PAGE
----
Assa Abloy calmed the chaos around shift start, improving productivity. Learn how they did it. 

Assa Abloy calmed the chaos around shift start, improving productivity.

Book a Demo
Screenshot 2024 01 10 110554
Jan 10, 2024

Seamless HRIS Integration for Companies Using TeamSense

Modernizing HRIS Integration for Manufacturing and Logistics

Fix the root cause of No-Call No-Show with TeamSense Book a Demo

Fix the root cause of No-Call No-Show with TeamSense

Book a Demo

In November of last year, I joined our CMO Justin Sears for a webinar discussion on how fast and easy it is to integrate our TeamSense attendance management and employee communication solution with an existing human resources information system (HRIS). You can watch the entire replay here.

This recap post is for people who missed the original webinar. I’ll cover the key points and share the relevant video clips here, to help you digest the webinar in bite-sized chunks. Justin and I were joined by our colleague Shannon Lambert, who asked us questions from the audience, and I’ve included that Q&A at the end.

Justin and I covered a lot of ground about integrating TeamSense with an existing HRIS or other HR platforms, but I’d say that the five main topics were:

  • The typical time and effort needed for a TeamSense integration

  • How TeamSense and an HRIS make each other better

  • What customers tell us after they’ve gotten integration running

  • The two basic types of data integrations we do for our customers

  • How TeamSense users benefit from seamless integration

Typical Time and Effort Needed for a TeamSense Integration

Of course our goal is to make integrations fast and simple. The time it takes to integrate largely depends on factors that our clients control, such as giving us system access and mapping their data accurately. Most of the effort is also with our customers. TeamSense has a modern cloud architecture, so our system needs to know which endpoints to connect to and what data format to expect. Our Customer Success team and I work together with our new customers to recognize repeatable patterns in those areas and also to identify unique differences that we need to accommodate. Then the process usually goes smoothly and quickly.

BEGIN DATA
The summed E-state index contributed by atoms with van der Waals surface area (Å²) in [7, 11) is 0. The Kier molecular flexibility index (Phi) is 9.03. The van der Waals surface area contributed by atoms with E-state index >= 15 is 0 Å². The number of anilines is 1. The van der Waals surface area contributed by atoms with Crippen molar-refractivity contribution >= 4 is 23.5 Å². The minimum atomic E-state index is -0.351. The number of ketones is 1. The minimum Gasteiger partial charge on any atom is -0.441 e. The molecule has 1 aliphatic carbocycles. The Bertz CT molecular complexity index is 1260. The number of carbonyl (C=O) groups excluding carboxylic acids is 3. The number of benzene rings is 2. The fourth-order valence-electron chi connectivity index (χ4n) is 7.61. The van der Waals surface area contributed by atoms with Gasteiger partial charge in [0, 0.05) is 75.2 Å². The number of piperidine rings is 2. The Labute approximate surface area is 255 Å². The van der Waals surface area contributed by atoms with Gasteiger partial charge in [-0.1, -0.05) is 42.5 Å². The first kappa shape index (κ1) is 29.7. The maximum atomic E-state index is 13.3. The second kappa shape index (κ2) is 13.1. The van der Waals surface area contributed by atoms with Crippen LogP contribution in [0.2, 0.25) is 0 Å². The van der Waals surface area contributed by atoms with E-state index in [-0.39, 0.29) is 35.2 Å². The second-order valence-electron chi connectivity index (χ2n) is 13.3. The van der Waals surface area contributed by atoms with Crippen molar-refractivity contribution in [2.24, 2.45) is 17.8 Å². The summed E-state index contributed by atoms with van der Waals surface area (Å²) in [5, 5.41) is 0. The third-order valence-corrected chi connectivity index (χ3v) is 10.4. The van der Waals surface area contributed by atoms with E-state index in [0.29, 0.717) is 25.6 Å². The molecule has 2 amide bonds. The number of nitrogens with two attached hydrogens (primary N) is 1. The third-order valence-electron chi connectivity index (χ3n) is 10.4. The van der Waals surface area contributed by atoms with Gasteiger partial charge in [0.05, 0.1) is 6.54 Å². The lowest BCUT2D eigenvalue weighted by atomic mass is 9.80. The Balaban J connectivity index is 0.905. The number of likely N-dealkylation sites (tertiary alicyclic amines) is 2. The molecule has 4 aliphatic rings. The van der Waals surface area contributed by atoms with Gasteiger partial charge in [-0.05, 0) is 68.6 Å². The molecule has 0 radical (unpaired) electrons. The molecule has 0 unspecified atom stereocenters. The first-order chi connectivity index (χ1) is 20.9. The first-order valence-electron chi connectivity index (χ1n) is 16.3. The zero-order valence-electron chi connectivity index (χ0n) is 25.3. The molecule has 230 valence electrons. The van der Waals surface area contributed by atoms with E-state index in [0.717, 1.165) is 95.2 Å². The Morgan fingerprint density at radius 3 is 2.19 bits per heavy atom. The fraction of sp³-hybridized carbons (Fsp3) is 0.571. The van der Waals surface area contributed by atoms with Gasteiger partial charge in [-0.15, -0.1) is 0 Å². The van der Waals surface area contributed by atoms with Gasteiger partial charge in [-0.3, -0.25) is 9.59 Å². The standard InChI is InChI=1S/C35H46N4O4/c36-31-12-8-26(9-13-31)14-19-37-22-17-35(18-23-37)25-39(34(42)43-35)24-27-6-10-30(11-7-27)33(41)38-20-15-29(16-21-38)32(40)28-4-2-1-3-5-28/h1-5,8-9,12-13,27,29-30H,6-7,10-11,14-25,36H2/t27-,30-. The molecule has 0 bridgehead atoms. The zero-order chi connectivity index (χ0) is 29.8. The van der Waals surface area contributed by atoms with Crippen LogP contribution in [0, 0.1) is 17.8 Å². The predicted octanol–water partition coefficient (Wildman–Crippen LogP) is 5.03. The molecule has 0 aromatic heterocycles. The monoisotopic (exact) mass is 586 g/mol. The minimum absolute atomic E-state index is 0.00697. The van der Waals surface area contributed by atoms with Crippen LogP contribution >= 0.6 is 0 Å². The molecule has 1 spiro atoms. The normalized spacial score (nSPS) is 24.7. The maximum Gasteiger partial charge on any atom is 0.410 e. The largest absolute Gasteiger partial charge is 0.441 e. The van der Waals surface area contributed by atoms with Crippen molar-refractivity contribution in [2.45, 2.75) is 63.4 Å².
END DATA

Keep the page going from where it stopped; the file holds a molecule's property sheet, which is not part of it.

How TeamSense and an HRIS Make Each Other Better

One common misconception that Justin asked me about is whether TeamSense replaces an HRIS. All the opposite! TeamSense works hand-in-hand with an HRIS, enhancing it by providing additional information to employees, supervisors, GMs and HR teams. For example, real-time notifications to managers make information that will eventually be available for reporting in the HRIS immediately available in TeamSense for decisions on the floor. Also, TeamSense’s ability to expose crucial attendance information, such as time-off requests and attendance points availability, proves invaluable for employees and supervisors alike.

What Customers Tell Us After They’ve Gotten Integration Running

With each integration, we explain the general benefits of integrating TeamSence into the customer’s HR ecosystem. One of the best parts of my job is to hear all of the stories of the specific things that our customers see more clearly once they have real-time access to the data in TeamSense. For example, visibility into a specific absence or an employee’s history of absences helps resolve disputes between employees and management–because they both have confidence in the same data. After all, it was usually entered by the employees themselves, and then captured automatically. Absences jotted down on a sticky note by a manager or HR don’t always make it into the employee’s attendance record by the end of the day.

Blog Post Hero Image Moon on Integration

In fact, this transparency and accountability has recently become valuable for one of our customers during negotiations between management and union workers. They found that this functionality–employees having the easy ability to see the attendance points that they have at any point in time–has been a big benefit to those union workers and that transparency builds trust during negotiations.